Donald Franciszek Tusk is a Polish politician who has been the President of the European Council since 2014. He served as Prime Minister of Poland from 2007 to 2014 and was a co-founder and chairman of the Civic Platform political party.
As campaigning ramps up ahead of next month's general Election , he warned that leaving the EU would leave the UK a "second-rate player".
He is due to step down from his role next month, having held The Post for five years.
Mr Tusk's intervention comes as Conservative leader Boris Johnson said the UK Parliament was "paralysed" and had refused "time and again to honour the mandate of the people and to deliver Brexit".
"I think The Principle that politicians don't comment on the electoral affairs of other countries is a wise principle," he added.
Meanwhile, the UK has continued to refuse to put forward a candidate for the next European Commission , which is due to take office next month if approved by MEPs.
However, he is understood to have insisted the UK does not want to stop The Commission being formed as soon as possible.
But Labour is promising to renegotiate that deal and put it to a referendum, with the option of remaining in the EU, if it wins the Election - and smaller opposition parties are campaigning to Remain.Brexit 'extra time'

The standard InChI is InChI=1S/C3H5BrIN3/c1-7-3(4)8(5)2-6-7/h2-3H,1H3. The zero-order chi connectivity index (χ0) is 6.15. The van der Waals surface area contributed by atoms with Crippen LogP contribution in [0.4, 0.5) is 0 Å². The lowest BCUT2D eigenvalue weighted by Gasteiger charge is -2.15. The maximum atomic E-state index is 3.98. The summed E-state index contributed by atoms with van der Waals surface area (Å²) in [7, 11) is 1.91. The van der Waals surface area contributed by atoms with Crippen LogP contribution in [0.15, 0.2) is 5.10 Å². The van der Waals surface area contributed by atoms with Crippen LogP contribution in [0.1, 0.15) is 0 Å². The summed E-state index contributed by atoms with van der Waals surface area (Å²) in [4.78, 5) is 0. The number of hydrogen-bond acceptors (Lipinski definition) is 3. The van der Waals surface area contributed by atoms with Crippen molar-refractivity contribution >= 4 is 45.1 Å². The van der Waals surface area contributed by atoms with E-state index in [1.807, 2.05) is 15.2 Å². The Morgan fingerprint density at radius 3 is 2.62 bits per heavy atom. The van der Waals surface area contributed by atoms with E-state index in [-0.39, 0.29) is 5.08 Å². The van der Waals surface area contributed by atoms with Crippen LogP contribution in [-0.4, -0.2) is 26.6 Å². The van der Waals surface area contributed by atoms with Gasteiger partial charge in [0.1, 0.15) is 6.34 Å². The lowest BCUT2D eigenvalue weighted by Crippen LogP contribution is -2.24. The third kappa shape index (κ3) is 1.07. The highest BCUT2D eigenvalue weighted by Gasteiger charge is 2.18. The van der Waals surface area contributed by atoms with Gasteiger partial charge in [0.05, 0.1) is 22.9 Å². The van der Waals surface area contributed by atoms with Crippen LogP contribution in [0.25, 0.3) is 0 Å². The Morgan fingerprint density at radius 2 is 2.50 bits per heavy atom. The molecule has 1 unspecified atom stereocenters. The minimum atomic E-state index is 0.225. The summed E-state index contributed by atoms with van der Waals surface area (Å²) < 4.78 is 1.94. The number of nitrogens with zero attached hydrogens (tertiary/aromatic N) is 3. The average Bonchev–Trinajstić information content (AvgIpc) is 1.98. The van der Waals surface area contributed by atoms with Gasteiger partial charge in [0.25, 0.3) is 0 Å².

Speaking at the College of Europe In Bruges , Mr Tusk said: "Brexit may happen at the beginning of next year.
"I did everything in my power to avoid the confrontational no-deal scenario and extend the time for reflection and a possible British change of heart".
"The UK Election takes place in one month. Can things still be turned around?
"In this match, we had added time, we are already in extra time, perhaps it will even go to penalties?"
Donald Tusk 's term of office ends in a few weeks' time.
And that he feels free to challenge the sense developing among the rest of the EU, that it would be better if the UK left as soon as possible.
His message was simply not to give up.
The EU has accepted an extension to the Brexit deadline, meaning the UK is now due to leave at the end of January 2020.
He acknowledged this in his speech, adding his remarks were "something I wouldn't have dared to say a few months ago, as I could be fired for being too frank".
Mr Tusk is due to stand down from his role on 1 December, when he will be replaced by former Belgian PM Charles Michel .